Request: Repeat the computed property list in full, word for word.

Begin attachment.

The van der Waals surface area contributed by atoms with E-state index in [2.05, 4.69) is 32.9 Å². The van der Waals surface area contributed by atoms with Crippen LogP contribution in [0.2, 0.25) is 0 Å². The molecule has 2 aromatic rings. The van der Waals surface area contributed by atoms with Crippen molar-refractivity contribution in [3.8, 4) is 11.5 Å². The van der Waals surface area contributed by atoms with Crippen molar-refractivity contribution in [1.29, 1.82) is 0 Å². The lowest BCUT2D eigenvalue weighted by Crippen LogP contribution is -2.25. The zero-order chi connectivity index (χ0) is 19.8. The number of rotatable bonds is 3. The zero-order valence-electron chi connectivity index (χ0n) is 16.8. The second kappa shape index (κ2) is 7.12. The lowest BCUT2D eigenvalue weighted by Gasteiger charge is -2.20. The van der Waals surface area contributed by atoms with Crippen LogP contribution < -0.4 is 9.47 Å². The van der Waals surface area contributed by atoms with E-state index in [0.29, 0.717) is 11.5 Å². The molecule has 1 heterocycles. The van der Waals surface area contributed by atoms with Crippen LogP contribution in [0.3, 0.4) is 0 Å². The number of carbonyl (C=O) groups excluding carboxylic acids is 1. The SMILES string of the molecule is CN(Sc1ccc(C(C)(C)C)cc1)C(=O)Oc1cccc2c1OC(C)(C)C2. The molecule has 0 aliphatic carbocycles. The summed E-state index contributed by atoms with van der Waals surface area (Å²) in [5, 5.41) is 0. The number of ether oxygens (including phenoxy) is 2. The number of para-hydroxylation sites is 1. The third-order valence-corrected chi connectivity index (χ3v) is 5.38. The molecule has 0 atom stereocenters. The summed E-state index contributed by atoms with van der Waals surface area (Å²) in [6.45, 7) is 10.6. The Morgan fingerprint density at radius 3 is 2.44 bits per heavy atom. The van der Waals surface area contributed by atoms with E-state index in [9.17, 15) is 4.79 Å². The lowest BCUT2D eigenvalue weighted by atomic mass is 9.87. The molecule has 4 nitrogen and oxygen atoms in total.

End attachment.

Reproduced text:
The van der Waals surface area contributed by atoms with E-state index in [2.05, 4.69) is 32.9 Å². The van der Waals surface area contributed by atoms with Crippen LogP contribution in [0.2, 0.25) is 0 Å². The molecule has 2 aromatic rings. The van der Waals surface area contributed by atoms with Crippen molar-refractivity contribution in [3.8, 4) is 11.5 Å². The van der Waals surface area contributed by atoms with Crippen molar-refractivity contribution in [1.29, 1.82) is 0 Å². The lowest BCUT2D eigenvalue weighted by Crippen LogP contribution is -2.25. The zero-order chi connectivity index (χ0) is 19.8. The number of rotatable bonds is 3. The zero-order valence-electron chi connectivity index (χ0n) is 16.8. The second kappa shape index (κ2) is 7.12. The lowest BCUT2D eigenvalue weighted by Gasteiger charge is -2.20. The van der Waals surface area contributed by atoms with Crippen LogP contribution < -0.4 is 9.47 Å². The van der Waals surface area contributed by atoms with E-state index in [0.29, 0.717) is 11.5 Å². The molecule has 1 heterocycles. The van der Waals surface area contributed by atoms with Crippen LogP contribution in [0.3, 0.4) is 0 Å². The number of carbonyl (C=O) groups excluding carboxylic acids is 1. The SMILES string of the molecule is CN(Sc1ccc(C(C)(C)C)cc1)C(=O)Oc1cccc2c1OC(C)(C)C2. The molecule has 0 aliphatic carbocycles. The summed E-state index contributed by atoms with van der Waals surface area (Å²) in [5, 5.41) is 0. The number of ether oxygens (including phenoxy) is 2. The number of para-hydroxylation sites is 1. The third-order valence-corrected chi connectivity index (χ3v) is 5.38. The molecule has 0 atom stereocenters. The summed E-state index contributed by atoms with van der Waals surface area (Å²) in [6.45, 7) is 10.6. The Morgan fingerprint density at radius 3 is 2.44 bits per heavy atom. The van der Waals surface area contributed by atoms with E-state index in [9.17, 15) is 4.79 Å². The lowest BCUT2D eigenvalue weighted by atomic mass is 9.87. The molecule has 4 nitrogen and oxygen atoms in total.